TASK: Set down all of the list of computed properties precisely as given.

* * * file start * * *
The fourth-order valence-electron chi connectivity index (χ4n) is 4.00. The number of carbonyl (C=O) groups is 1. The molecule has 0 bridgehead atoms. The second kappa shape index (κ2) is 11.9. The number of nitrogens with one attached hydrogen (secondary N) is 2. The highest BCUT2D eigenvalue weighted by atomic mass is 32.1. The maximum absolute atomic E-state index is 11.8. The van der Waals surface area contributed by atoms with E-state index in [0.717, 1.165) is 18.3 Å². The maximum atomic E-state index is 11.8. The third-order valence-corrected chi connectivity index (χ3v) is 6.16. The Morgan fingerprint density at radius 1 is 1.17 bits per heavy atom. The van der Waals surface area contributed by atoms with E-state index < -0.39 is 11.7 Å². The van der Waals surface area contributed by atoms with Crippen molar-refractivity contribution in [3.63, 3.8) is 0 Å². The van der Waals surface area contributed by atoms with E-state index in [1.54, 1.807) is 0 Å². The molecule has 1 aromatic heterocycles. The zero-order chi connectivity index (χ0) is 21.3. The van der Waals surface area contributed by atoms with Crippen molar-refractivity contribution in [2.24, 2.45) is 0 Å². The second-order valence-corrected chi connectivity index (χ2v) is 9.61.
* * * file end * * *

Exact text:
The fourth-order valence-electron chi connectivity index (χ4n) is 4.00. The number of carbonyl (C=O) groups is 1. The molecule has 0 bridgehead atoms. The second kappa shape index (κ2) is 11.9. The number of nitrogens with one attached hydrogen (secondary N) is 2. The highest BCUT2D eigenvalue weighted by atomic mass is 32.1. The maximum absolute atomic E-state index is 11.8. The van der Waals surface area contributed by atoms with E-state index in [0.717, 1.165) is 18.3 Å². The maximum atomic E-state index is 11.8. The third-order valence-corrected chi connectivity index (χ3v) is 6.16. The Morgan fingerprint density at radius 1 is 1.17 bits per heavy atom. The van der Waals surface area contributed by atoms with E-state index < -0.39 is 11.7 Å². The van der Waals surface area contributed by atoms with Crippen molar-refractivity contribution in [3.63, 3.8) is 0 Å². The van der Waals surface area contributed by atoms with E-state index in [1.54, 1.807) is 0 Å². The molecule has 1 aromatic heterocycles. The zero-order chi connectivity index (χ0) is 21.3. The van der Waals surface area contributed by atoms with Crippen molar-refractivity contribution in [2.24, 2.45) is 0 Å². The second-order valence-corrected chi connectivity index (χ2v) is 9.61.